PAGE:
Note to the reader: this article was written before my teammates LightsOutAce and MurderOfCrowss created Endgame, the only 3 faction deck in Expedition to earn my power base stamp of approval.

Hello and welcome back to TheBoxer’s Corner! Today I’m going to talk about power bases in Expedition. But before talking specifics I need to go over some general power base theory. There was an idea, to bring together a group of remarkable cards that when we needed them could solve the problems we never could. Most people think of a non-power cards and then try to figure out a power base for it. In Throne this has had great success, but in Expedition I’ve seen it fall short time and time again. This is because in Throne we are spoiled. We have Seats, Banners, Insignias, and Crests before even taking about Seek, Cargo, Favors. Most decks in Throne are limited more by the strength of non-power cards than by an inability to make a good power base. Power bases take much more time to make in Throne and require hours of tuning. Yes some simplifying axioms exist such as no Crests in aggro but it is a hard task to make a power base. But one often does exist than can work. This means it is rare for a skeleton of non-power cards to be a dead end on the basis of power alone and what is a dead end is going to be obvious before building the power base such as Teacher plus Icaria (I don’t need to specify which Icaria, any reading of this will be correct).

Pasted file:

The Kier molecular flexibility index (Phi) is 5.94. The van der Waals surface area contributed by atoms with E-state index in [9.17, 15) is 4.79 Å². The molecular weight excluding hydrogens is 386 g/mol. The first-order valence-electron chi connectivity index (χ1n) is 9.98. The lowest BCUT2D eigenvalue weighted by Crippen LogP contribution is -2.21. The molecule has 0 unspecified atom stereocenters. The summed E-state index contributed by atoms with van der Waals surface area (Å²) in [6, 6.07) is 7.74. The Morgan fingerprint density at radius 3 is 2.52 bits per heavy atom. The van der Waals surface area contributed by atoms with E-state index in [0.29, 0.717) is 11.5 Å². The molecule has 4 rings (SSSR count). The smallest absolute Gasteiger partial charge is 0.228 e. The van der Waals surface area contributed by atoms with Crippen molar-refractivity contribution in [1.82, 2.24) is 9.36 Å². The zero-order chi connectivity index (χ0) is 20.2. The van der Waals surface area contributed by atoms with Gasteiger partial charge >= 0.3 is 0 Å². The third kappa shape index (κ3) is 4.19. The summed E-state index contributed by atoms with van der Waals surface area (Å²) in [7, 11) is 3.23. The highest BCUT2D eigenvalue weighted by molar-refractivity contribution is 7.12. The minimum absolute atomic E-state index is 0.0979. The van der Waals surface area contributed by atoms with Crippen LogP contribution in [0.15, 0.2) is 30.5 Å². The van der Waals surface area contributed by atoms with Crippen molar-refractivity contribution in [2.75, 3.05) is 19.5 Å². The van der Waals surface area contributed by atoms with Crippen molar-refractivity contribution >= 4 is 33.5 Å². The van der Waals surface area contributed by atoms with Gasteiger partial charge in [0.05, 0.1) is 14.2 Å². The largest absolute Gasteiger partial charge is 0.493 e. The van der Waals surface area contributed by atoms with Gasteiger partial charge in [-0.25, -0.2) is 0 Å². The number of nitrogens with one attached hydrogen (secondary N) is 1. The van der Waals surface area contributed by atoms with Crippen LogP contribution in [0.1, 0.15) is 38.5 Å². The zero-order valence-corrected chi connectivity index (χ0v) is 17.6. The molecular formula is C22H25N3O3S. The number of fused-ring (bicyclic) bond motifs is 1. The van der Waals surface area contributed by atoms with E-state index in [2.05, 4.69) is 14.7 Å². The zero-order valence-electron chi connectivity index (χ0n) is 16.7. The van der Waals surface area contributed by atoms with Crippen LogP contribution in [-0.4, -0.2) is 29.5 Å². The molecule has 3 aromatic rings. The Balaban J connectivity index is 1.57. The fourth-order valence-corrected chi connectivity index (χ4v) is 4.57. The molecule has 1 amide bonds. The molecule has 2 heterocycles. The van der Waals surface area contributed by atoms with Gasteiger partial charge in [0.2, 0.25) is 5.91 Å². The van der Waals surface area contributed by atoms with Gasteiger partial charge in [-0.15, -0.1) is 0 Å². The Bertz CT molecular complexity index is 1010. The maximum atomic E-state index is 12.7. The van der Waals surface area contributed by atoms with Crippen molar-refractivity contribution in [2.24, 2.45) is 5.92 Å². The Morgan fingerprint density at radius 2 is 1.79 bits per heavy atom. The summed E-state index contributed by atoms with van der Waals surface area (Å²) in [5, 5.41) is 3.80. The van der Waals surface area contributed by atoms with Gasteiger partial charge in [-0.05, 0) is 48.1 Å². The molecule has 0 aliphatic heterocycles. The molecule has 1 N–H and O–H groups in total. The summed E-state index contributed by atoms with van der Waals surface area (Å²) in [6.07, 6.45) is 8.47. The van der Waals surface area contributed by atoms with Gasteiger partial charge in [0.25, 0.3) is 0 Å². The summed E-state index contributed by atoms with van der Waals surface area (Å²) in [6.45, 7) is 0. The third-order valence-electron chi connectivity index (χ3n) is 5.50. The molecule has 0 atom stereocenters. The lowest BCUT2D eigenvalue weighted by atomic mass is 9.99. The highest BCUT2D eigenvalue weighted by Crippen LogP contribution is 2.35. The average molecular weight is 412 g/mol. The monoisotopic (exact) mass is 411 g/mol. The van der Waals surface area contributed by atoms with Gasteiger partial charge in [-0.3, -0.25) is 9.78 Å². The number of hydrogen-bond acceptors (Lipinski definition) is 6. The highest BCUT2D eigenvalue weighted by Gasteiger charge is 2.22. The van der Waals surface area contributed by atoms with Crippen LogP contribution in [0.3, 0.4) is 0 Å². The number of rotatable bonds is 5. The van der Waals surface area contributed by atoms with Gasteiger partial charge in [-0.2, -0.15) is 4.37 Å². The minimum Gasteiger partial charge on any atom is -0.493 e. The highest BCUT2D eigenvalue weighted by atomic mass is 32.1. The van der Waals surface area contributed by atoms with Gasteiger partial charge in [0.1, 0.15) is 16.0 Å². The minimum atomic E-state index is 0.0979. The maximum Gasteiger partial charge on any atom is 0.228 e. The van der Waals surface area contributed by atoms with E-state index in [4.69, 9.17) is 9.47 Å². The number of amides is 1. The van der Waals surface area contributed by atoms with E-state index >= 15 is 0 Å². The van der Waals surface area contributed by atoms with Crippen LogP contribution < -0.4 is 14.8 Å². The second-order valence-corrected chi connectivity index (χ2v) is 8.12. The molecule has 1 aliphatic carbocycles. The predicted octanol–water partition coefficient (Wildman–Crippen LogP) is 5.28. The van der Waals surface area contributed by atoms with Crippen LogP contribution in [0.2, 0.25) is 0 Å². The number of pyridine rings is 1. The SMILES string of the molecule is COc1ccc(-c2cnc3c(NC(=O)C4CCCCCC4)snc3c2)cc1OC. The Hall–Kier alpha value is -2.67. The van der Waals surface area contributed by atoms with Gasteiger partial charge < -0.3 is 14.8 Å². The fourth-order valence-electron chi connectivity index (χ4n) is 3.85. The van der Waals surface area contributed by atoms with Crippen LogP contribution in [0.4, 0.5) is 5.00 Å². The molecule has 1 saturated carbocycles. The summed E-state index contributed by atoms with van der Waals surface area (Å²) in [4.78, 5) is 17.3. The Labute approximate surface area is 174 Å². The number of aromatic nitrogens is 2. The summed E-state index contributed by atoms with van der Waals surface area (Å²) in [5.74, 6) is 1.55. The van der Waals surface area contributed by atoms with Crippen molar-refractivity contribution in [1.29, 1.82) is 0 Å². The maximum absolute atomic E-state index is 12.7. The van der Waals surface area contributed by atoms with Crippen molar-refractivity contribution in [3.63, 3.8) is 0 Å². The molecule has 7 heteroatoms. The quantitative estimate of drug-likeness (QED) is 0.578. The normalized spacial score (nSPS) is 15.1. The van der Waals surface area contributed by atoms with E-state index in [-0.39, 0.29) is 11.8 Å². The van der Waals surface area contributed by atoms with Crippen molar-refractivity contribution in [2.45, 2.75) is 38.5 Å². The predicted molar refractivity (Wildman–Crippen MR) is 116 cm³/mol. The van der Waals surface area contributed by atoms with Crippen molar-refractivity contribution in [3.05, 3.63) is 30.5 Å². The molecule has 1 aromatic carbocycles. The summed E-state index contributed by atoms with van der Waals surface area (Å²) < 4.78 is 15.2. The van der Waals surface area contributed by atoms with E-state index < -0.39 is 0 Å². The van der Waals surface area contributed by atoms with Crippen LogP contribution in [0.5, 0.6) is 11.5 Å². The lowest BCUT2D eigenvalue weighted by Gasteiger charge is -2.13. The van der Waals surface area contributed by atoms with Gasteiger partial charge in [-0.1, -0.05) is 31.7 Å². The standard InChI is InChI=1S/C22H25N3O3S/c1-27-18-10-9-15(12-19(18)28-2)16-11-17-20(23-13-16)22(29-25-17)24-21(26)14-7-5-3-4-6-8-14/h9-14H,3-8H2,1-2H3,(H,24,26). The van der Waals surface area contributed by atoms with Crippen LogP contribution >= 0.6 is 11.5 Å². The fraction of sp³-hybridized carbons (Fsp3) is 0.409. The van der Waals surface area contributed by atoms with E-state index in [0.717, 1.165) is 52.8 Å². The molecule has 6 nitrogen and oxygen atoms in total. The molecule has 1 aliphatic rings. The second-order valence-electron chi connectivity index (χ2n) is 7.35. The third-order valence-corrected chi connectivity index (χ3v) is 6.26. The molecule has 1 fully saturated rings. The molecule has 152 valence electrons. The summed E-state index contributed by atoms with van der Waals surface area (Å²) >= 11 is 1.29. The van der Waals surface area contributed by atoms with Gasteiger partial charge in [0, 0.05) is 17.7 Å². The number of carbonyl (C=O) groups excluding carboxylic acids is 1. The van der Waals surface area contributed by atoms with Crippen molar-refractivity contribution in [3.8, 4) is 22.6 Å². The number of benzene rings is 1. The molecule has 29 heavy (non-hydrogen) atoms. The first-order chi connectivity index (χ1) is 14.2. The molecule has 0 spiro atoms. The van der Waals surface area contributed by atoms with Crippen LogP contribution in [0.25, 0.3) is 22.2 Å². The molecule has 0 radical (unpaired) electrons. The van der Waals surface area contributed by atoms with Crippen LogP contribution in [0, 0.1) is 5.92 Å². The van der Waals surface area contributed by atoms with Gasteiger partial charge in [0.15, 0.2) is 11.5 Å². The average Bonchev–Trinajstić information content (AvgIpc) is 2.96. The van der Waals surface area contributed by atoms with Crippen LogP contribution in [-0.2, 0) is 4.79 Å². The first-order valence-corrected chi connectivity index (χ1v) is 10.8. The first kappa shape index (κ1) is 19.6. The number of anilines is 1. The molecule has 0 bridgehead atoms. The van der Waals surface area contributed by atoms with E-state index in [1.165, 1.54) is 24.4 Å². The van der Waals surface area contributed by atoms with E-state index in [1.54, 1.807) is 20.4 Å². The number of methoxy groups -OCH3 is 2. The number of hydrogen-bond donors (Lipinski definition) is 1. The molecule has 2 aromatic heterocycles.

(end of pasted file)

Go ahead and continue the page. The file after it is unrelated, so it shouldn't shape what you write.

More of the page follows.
In Expedition there are a lot more dead ends by nature of there being worse power bases possible. You are better off asking what power base the deck wants before going too far into choosing non-power cards because if you don’t you risk losing lots of time. In Expedition we have Seats, Insignias, Tokens, Favors, Seek. This means that 2 faction decks will be forced to play at minimum 29 power (25 + 4 Seek) so how low your curve can be is limited. Unless you are single faction, which would be hard in the limited card pool, you should play a curve that fits 29 power. Going more aggressive than fits that power base is a mistake. Similarly Insignias being depleted is a huge cost for 3 faction decks. So 3 factions decks are forced to go very light on the Influence which defeats the purpose of 3 faction decks. Ironically a Tasbu FJS deck by Slepher has had one of the better 3 faction power bases I’ve seen in the format compared to other 3 faction decks. However I have not seen a single 3 faction deck I would ever consider for an Expedition tournament. The power base just doesn’t exist. Many decks that want to be aggressive are forced to be more midrangey beyond having to play at minimum 29 power. Elysian is such an example. If you are playing Sodi, the Metamorph, then you must play 4 Trail maker. This means you have at minimum 33 cards in your deck that provide power. So you are incentivized to shift the curve away from being as aggressive. Praxis is another deck that is hurt by this. In order to play Ramba you need Trail maker. But Praxis has trouble dealing with a 5/5 so it is squeezed out of the format by its power base and Argenport. Hooru Curses/Fliers, is a deck that showed promise at one point in testing but Sediti and Archgryffyn can’t exist in the same deck if the deck is trying to be aggressive.